Date: May 1996
Creator: Ruppe, Elizabeth Ambler

Historical and Analytical Aspects of William Flackton's Sonatas for Viola and Keyboard (OPUS 2. Nos. 2, 4. 6. 8) with Particular Attention to the Sonata in D Maior (OPUS 2. No. 4)

Description: These four sonatas of William Flackton (1709-1798) are probably the earliest collection of sonata literature written for the viola. They exist with a few other string sonatas from the Baroque period in England. It is essential to establish their place in English baroque music and to develop a performance milieu or stylistic preference that leads up to and lasts through the time span of Flackton's sonatas. The final tool to establish an interpretive plan will be to present a general analysis of the four sonatas with special emphasis on the D major sonata (opus 2, no. 4).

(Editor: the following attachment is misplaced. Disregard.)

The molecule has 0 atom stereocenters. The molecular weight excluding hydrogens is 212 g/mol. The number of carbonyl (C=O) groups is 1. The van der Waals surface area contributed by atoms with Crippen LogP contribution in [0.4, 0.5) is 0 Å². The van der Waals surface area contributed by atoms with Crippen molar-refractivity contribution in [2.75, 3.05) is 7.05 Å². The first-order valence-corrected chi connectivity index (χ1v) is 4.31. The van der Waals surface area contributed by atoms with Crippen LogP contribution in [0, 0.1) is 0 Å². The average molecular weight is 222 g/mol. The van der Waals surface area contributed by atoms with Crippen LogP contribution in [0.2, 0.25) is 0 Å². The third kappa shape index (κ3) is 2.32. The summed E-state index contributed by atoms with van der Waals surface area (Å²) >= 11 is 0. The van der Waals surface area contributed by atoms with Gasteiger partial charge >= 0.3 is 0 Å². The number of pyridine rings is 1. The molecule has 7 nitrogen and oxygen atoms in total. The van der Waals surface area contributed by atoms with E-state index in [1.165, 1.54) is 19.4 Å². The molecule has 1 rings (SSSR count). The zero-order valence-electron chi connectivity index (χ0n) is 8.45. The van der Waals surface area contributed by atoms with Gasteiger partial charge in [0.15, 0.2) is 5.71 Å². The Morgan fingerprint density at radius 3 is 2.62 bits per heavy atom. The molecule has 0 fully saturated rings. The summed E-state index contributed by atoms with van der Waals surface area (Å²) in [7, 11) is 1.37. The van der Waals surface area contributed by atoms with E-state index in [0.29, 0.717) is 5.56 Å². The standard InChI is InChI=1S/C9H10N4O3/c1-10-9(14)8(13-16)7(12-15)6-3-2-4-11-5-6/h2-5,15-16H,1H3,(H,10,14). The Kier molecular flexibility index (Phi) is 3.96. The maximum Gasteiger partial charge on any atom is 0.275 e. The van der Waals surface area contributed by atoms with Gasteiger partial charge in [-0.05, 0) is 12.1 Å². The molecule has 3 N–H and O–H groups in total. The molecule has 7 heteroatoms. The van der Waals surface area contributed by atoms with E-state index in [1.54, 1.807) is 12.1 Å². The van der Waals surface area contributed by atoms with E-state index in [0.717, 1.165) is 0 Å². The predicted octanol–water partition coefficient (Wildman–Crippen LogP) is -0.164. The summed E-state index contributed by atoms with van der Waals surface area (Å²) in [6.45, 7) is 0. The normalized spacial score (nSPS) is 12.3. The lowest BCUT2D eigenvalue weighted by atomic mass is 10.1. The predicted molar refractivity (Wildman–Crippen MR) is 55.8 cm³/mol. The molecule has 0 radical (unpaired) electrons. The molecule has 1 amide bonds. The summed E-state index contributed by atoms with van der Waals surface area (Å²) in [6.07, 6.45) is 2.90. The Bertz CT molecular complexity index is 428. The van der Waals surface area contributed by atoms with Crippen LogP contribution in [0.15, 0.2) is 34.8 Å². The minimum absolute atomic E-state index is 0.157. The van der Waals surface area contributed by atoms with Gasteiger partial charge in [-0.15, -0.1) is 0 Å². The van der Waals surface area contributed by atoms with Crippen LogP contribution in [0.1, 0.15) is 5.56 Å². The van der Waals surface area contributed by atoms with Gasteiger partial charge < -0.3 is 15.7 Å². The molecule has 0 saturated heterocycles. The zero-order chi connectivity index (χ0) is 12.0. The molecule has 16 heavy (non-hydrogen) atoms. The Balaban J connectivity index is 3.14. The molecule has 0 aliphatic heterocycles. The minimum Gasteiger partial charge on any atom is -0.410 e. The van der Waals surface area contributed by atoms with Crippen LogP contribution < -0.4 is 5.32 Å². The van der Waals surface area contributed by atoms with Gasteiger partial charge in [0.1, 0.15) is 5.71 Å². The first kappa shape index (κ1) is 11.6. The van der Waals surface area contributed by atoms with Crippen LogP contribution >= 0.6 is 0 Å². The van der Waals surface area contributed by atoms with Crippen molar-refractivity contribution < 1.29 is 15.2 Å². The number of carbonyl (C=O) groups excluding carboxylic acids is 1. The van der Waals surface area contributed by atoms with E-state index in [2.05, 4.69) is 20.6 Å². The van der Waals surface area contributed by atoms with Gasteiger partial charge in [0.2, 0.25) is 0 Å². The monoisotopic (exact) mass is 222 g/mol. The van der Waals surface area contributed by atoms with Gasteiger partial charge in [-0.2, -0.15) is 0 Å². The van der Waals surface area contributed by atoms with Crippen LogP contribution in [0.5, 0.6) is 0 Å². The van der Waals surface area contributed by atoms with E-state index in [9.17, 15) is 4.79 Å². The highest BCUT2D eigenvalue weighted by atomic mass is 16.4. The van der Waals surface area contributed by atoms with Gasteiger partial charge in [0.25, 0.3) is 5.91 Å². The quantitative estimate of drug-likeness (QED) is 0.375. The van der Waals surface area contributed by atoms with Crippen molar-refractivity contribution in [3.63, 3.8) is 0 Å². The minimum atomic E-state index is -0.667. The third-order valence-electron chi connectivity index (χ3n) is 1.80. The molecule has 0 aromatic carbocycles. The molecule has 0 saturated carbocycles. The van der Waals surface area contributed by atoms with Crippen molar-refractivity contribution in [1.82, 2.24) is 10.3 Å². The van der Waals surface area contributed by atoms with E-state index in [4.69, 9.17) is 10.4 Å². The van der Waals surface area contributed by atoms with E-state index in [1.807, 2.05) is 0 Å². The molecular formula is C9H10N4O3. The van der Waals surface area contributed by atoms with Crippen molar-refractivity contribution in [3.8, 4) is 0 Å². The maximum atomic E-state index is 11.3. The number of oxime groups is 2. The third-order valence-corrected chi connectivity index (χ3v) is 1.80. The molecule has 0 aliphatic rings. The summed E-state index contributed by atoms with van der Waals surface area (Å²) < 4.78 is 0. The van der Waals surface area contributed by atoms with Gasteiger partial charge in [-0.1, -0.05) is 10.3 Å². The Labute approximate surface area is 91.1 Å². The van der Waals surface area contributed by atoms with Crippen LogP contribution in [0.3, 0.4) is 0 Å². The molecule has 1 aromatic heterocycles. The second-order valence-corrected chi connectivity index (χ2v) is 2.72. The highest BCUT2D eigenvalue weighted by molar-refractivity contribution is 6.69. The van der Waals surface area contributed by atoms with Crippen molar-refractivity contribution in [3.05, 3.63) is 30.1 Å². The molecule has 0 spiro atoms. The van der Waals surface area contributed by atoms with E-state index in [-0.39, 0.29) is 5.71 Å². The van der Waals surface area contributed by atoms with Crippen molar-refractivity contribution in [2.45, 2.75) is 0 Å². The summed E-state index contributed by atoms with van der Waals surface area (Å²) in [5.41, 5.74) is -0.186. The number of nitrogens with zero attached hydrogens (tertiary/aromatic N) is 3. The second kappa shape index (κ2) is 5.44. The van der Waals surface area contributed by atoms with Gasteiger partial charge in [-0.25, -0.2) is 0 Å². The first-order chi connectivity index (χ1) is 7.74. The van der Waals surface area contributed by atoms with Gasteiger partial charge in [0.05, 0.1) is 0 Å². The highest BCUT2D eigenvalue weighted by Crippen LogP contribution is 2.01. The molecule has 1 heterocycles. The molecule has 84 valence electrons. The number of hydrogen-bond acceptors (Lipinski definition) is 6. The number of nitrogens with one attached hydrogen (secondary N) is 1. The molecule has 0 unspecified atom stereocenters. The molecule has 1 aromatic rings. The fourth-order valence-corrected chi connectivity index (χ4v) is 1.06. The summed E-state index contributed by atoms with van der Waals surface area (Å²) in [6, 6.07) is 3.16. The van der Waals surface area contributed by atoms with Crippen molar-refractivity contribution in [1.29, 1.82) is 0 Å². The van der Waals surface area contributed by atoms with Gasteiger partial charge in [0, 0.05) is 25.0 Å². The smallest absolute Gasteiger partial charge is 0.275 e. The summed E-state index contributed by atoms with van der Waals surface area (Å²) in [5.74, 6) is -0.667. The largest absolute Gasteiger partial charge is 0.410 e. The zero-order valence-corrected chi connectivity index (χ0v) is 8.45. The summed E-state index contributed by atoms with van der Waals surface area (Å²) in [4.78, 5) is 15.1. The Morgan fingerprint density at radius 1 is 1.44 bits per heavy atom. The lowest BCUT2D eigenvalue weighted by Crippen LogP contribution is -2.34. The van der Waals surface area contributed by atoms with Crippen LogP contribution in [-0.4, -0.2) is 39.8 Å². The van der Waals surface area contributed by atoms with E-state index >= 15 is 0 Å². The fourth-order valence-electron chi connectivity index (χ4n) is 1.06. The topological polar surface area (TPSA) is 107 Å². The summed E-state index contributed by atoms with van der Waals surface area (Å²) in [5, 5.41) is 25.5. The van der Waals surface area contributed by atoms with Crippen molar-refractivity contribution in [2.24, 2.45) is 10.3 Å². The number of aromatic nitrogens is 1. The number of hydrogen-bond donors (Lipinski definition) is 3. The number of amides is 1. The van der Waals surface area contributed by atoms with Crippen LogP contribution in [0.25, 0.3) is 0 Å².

Date: December 1991
Creator: Rosenbaum, George G. (George Gene)

Structure and Performance of El Polifemo de Oro for Solo Guitar by Reginald Smith Brindle